“Good plan.” I gave him two thumbs up. “I especially like the fighting parts.”
“If it ain’t broke,” he reasoned, “don’t fix it.”
“Forty-five minutes until the meeting,” Cole announced, giving up on our cuddle session. “Want to grab a drink downstairs?”
“Only if you let me buy the first round.” I scooched off the edge of the bed and stretched out the kinks in my spine from the car ride up the mountain from Reno. Life had reached epic levels of weirdness when you preferred clinging to a dragon over a comfy rental. Cole trailed me down the stairs and claimed two stools at the bar. “What’ll you have?”
“Hey,” the girl behind the counter called, “that’s my line.”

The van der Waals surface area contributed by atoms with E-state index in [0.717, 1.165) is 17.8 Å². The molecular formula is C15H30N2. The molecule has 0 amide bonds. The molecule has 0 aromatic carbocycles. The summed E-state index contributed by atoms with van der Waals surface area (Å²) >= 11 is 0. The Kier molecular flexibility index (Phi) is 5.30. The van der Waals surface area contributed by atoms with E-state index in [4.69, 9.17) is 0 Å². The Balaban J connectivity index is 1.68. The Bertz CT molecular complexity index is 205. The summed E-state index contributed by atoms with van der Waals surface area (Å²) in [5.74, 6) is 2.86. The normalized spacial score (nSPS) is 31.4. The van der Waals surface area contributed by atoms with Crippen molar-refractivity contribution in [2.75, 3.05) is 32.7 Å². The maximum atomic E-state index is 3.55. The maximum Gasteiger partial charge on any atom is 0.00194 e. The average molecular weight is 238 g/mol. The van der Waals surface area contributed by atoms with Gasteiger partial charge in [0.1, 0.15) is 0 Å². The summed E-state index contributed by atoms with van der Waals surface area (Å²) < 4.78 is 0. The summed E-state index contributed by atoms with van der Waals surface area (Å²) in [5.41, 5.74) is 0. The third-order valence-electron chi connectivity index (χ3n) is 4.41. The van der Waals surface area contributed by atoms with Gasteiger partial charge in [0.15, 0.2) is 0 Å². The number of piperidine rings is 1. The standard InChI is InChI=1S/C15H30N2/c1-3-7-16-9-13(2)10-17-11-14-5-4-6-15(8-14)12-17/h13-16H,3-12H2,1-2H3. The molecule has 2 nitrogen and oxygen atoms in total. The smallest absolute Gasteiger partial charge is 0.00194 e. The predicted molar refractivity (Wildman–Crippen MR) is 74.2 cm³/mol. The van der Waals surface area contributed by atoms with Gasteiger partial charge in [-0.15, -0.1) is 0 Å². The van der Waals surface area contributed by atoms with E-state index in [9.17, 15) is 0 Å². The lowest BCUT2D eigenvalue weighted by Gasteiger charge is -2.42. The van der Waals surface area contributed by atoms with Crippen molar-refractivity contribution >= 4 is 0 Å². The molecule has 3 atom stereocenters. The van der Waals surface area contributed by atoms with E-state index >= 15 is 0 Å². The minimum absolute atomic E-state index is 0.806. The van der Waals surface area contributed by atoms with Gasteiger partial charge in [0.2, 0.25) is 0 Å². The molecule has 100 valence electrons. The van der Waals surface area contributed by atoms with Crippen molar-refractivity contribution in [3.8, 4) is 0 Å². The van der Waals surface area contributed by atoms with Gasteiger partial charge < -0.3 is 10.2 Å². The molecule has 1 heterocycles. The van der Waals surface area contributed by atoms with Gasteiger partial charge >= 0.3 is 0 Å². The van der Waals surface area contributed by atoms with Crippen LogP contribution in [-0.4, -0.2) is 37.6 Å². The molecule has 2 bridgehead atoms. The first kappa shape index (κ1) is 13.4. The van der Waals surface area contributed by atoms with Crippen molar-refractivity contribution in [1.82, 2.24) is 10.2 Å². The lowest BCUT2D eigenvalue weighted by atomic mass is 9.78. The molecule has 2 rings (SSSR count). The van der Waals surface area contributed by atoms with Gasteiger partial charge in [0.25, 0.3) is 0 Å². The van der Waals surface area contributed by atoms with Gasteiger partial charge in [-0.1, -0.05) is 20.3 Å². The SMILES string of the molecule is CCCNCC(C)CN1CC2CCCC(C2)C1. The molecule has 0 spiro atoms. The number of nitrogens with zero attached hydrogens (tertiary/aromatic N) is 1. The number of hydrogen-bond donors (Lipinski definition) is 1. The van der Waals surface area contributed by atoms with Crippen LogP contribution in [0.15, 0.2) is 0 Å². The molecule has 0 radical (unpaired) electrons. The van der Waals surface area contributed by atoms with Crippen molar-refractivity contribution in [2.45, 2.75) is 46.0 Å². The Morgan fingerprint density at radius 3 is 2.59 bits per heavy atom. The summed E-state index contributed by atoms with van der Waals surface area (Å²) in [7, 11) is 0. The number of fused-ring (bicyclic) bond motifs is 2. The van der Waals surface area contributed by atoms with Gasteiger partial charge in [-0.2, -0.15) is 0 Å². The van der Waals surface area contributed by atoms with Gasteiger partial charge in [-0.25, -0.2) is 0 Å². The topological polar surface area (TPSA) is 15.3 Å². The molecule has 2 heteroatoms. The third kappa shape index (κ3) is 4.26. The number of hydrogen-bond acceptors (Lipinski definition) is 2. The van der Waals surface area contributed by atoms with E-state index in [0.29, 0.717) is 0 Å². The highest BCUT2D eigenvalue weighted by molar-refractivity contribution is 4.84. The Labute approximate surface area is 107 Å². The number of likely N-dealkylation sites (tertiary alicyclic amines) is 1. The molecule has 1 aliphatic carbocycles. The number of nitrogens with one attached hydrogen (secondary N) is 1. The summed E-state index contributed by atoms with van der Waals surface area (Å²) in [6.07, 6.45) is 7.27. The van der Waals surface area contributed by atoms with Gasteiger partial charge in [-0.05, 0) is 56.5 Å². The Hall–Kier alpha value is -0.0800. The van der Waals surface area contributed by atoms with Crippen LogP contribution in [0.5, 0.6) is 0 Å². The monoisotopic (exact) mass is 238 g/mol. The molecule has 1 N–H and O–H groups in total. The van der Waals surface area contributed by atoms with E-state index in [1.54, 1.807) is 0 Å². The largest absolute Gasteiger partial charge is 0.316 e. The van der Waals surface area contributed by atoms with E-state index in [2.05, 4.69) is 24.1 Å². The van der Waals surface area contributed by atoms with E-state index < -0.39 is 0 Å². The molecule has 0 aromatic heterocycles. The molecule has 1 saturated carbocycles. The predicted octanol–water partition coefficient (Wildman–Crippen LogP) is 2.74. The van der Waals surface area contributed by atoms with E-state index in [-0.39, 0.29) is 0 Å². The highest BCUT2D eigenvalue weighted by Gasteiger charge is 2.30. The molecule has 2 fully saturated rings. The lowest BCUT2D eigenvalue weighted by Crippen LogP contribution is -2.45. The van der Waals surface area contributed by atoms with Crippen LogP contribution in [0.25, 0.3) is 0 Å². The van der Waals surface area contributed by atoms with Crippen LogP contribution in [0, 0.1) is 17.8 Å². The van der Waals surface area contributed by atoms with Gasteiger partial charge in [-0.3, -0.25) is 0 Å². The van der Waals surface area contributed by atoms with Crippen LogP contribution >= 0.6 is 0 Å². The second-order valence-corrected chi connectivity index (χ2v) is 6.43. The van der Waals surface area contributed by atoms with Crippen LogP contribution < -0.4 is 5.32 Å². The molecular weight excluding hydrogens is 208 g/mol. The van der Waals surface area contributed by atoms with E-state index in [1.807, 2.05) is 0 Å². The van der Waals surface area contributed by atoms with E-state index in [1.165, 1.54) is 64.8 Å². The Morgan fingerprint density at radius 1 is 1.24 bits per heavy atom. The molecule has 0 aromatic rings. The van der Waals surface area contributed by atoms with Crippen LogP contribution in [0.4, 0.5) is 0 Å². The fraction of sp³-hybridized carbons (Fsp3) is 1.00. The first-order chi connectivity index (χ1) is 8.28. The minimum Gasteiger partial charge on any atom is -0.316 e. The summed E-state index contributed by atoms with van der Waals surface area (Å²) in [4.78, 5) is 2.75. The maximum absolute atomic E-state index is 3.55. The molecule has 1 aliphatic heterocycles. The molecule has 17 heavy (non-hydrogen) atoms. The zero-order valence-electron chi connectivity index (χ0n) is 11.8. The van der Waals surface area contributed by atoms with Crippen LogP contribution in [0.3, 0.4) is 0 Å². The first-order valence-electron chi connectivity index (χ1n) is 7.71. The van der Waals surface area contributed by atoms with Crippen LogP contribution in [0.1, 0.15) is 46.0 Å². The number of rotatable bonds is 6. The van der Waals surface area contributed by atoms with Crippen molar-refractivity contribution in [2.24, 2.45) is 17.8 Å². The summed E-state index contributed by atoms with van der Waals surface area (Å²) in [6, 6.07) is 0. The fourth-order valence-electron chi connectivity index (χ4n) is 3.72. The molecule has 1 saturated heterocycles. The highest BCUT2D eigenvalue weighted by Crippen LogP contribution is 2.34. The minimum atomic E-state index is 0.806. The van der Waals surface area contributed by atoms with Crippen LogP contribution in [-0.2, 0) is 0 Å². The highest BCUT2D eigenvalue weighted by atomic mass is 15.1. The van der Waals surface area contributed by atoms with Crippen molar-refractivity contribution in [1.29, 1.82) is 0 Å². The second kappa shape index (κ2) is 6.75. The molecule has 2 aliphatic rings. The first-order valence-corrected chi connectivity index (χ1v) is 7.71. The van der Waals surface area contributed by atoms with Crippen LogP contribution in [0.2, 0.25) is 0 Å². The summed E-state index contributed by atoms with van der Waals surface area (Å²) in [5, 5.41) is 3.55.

I laughed and called back, “I’ll take a rum and Coke.”
Interest glimmered in her eyes. “What about your boyfriend?”
A week ago, I would have demurred, but Cole had made his feelings clear, and I didn’t have a problem making mine crystal either. “He’ll take a scotch on the rocks.”
The poor thing deflated when I didn’t correct her, and I almost felt bad for the amount of glee in my order. There was no easy way to explain my joy came from earning his permission to stake a claim on him with his consent and not from petty girlfriendedness. Since odds were high I would never speak to the bartender again, maybe not even see her, I figured I would tip well to offset any hurt feelings.
I might be a happily mated charun, but I didn’t have to be a bitch about it.